Thoughts on Romans and 1 Corinthians, Day 37, Lent 2013

Today's Lenten reading covers Romans and 1 Corinthians. Since Good Friday and Resurrection Day are fast approaching, these two passages from the letter to the church in Corinth caught my ear.
Christ icon in Taizé
Christ icon in Taizé (Photo credit: lgambett)
The first passage is from the beginning of the letter. God's ways do not make any sense of all. His victory comes through his death. The king gives himself up. Why would anyone be attracted to a man, wrongfully convicted, able to stop his execution at an time, writhing on a cross, suffocating to death? In what world does this make sense?

1 Corinthians 1:18 The message of the cross is foolish to those who are headed for destruction! But we who are being saved know it is the very power of God. 19 As the Scriptures say, “I will destroy the wisdom of the wise and discard the intelligence of the intelligent.” 20 So where does this leave the philosophers, the scholars, and the world’s brilliant debaters? God has made the wisdom of this world look foolish. 21 Since God in his wisdom saw to it that the world would never know him through human wisdom, he has used our foolish preaching to save those who believe. 22 It is foolish to the Jews, who ask for signs from heaven. And it is foolish to the Greeks, who seek human wisdom. 23 So when we preach that Christ was crucified, the Jews are offended and the Gentiles say it’s all nonsense.
Jesus has introduced a new world order. His resurrection validated everything he taught.
Shroud of Turin
Shroud of Turin (Photo credit: Wikipedia)

1 Corinthians 15 Let me now remind you, dear brothers and sisters, of the Good News I preached to you before. You welcomed it then, and you still stand firm in it. 2 It is this Good News that saves you if you continue to believe the message I told you—unless, of course, you believed something that was never true in the first place. 3 I passed on to you what was most important and what had also been passed on to me. Christ died for our sins, just as the Scriptures said. 4 He was buried, and he was raised from the dead on the third day, just as the Scriptures said. 5 He was seen by Peter and then by the Twelve. 6 After that, he was seen by more than 500 of his followers at one time, most of whom are still alive, though some have died. 7 Then he was seen by James and later by all the apostles. 8 Last of all, as though I had been born at the wrong time, I also saw him. 9 For I am the least of all the apostles. In fact, I’m not even worthy to be called an apostle after the way I persecuted God’s church.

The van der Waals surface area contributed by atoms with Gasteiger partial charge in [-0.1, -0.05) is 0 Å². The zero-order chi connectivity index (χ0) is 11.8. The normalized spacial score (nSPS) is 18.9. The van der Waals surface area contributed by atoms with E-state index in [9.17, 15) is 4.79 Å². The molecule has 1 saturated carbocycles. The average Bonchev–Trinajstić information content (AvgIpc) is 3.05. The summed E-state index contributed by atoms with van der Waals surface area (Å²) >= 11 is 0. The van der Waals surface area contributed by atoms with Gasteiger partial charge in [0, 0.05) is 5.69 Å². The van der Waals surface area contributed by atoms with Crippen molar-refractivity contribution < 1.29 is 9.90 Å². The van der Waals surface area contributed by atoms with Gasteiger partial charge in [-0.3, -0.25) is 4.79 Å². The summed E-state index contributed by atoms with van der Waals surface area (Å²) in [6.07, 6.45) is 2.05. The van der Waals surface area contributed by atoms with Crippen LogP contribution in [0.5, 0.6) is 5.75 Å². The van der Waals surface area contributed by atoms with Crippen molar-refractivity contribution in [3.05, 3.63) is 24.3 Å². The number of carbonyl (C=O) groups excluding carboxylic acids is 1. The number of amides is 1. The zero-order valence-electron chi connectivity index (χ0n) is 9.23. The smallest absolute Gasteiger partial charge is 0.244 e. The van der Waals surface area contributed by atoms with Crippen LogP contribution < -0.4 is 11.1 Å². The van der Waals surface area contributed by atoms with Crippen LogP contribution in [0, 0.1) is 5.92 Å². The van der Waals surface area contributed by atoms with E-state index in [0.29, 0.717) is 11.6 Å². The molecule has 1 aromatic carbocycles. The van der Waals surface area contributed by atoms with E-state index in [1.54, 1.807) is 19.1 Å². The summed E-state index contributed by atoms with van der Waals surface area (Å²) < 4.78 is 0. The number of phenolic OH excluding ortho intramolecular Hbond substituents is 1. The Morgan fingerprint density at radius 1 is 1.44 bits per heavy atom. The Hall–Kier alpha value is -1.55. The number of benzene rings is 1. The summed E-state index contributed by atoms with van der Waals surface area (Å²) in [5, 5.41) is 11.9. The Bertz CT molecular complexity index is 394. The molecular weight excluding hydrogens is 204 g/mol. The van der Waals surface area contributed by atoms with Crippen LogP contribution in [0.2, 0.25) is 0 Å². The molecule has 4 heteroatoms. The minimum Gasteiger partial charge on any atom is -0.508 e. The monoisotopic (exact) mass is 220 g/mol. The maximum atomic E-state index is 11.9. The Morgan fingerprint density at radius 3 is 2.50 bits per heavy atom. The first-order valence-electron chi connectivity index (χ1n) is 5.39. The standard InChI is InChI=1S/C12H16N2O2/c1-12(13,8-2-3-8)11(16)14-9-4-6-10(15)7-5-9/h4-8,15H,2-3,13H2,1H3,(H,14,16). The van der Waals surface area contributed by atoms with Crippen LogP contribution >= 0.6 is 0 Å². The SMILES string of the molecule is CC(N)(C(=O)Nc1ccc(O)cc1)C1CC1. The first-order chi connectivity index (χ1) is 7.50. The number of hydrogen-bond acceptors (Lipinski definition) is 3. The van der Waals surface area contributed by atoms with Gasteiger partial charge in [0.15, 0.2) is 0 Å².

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12 But tell me this—since we preach that Christ rose from the dead, why are some of you saying there will be no resurrection of the dead? 13 For if there is no resurrection of the dead, then Christ has not been raised either. 14 And if Christ has not been raised, then all our preaching is useless, and your faith is useless. 15 And we apostles would all be lying about God—for we have said that God raised Christ from the grave. But that can’t be true if there is no resurrection of the dead. 16 And if there is no resurrection of the dead, then Christ has not been raised. 17 And if Christ has not been raised, then your faith is useless and you are still guilty of your sins. 18 In that case, all who have died believing in Christ are lost! 19 And if our hope in Christ is only for this life, we are more to be pitied than anyone in the world. 20 But in fact, Christ has been raised from the dead. He is the first of a great harvest of all who have died.

The Resurrection from Grünewald's Isenheim Alt...
The Resurrection from Grünewald's Isenheim Altarpiece was a direct influence on Three Studies. (Photo credit: Wikipedia)

His victory over death means all who believe in him will have this victory as well. The King was crowned, not with a golden headpiece, but with woven thorns. He overcame violence with peace. He won by losing. It still doesn't make sense.
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